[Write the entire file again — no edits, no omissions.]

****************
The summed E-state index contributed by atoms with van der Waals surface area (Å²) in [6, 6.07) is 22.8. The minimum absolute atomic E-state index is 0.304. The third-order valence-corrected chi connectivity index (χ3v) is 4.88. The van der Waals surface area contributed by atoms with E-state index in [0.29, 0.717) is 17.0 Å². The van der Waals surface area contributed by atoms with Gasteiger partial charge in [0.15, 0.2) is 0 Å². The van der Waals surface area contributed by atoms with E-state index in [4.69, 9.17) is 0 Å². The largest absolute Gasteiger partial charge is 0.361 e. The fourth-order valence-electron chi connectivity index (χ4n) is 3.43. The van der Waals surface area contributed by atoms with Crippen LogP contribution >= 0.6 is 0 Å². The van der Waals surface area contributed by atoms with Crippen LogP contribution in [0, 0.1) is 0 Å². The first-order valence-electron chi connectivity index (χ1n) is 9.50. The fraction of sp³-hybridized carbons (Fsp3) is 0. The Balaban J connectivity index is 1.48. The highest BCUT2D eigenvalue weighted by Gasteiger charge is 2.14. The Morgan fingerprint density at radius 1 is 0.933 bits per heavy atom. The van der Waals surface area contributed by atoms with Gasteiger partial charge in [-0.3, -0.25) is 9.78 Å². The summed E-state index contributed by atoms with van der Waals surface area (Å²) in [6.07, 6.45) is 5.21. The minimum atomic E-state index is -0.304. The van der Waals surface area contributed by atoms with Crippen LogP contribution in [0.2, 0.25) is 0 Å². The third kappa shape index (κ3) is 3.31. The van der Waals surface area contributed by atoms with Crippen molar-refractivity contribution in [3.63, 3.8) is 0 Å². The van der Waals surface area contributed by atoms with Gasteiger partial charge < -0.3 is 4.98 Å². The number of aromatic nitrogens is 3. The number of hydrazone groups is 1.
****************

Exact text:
The summed E-state index contributed by atoms with van der Waals surface area (Å²) in [6, 6.07) is 22.8. The minimum absolute atomic E-state index is 0.304. The third-order valence-corrected chi connectivity index (χ3v) is 4.88. The van der Waals surface area contributed by atoms with E-state index in [0.29, 0.717) is 17.0 Å². The van der Waals surface area contributed by atoms with Gasteiger partial charge in [0.15, 0.2) is 0 Å². The van der Waals surface area contributed by atoms with E-state index in [4.69, 9.17) is 0 Å². The largest absolute Gasteiger partial charge is 0.361 e. The fourth-order valence-electron chi connectivity index (χ4n) is 3.43. The van der Waals surface area contributed by atoms with Crippen LogP contribution >= 0.6 is 0 Å². The van der Waals surface area contributed by atoms with Crippen LogP contribution in [0, 0.1) is 0 Å². The first-order valence-electron chi connectivity index (χ1n) is 9.50. The fraction of sp³-hybridized carbons (Fsp3) is 0. The Balaban J connectivity index is 1.48. The highest BCUT2D eigenvalue weighted by Gasteiger charge is 2.14. The Morgan fingerprint density at radius 1 is 0.933 bits per heavy atom. The van der Waals surface area contributed by atoms with Gasteiger partial charge in [-0.3, -0.25) is 9.78 Å². The summed E-state index contributed by atoms with van der Waals surface area (Å²) in [6.07, 6.45) is 5.21. The minimum atomic E-state index is -0.304. The van der Waals surface area contributed by atoms with Crippen LogP contribution in [0.2, 0.25) is 0 Å². The third kappa shape index (κ3) is 3.31. The van der Waals surface area contributed by atoms with Crippen molar-refractivity contribution in [3.63, 3.8) is 0 Å². The van der Waals surface area contributed by atoms with Gasteiger partial charge < -0.3 is 4.98 Å². The number of aromatic nitrogens is 3. The number of hydrazone groups is 1.